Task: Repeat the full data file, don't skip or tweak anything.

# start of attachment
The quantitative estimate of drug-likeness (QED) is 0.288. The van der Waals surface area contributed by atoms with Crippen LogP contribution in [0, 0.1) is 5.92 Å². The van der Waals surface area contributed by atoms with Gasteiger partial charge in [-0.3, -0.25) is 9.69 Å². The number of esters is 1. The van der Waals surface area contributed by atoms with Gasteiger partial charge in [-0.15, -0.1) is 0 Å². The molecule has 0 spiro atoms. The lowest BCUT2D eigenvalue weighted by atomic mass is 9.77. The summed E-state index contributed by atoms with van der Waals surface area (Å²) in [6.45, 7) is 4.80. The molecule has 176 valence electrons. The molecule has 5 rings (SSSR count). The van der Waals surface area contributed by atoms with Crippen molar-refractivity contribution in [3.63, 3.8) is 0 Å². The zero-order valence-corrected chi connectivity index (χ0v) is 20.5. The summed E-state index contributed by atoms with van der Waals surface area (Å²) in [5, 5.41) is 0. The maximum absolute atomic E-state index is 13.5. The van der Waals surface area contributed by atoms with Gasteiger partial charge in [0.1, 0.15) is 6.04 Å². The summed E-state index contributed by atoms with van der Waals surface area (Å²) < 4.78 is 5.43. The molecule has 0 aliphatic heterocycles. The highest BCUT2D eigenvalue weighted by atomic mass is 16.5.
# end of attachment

The quantitative estimate of drug-likeness (QED) is 0.288. The van der Waals surface area contributed by atoms with Crippen LogP contribution in [0, 0.1) is 5.92 Å². The van der Waals surface area contributed by atoms with Gasteiger partial charge in [-0.3, -0.25) is 9.69 Å². The number of esters is 1. The van der Waals surface area contributed by atoms with Gasteiger partial charge in [-0.15, -0.1) is 0 Å². The molecule has 0 spiro atoms. The lowest BCUT2D eigenvalue weighted by atomic mass is 9.77. The summed E-state index contributed by atoms with van der Waals surface area (Å²) in [6.45, 7) is 4.80. The molecule has 176 valence electrons. The molecule has 5 rings (SSSR count). The van der Waals surface area contributed by atoms with Crippen molar-refractivity contribution in [3.63, 3.8) is 0 Å². The zero-order valence-corrected chi connectivity index (χ0v) is 20.5. The summed E-state index contributed by atoms with van der Waals surface area (Å²) in [5, 5.41) is 0. The maximum absolute atomic E-state index is 13.5. The van der Waals surface area contributed by atoms with Gasteiger partial charge in [0.1, 0.15) is 6.04 Å². The summed E-state index contributed by atoms with van der Waals surface area (Å²) < 4.78 is 5.43. The molecule has 0 aliphatic heterocycles. The highest BCUT2D eigenvalue weighted by atomic mass is 16.5.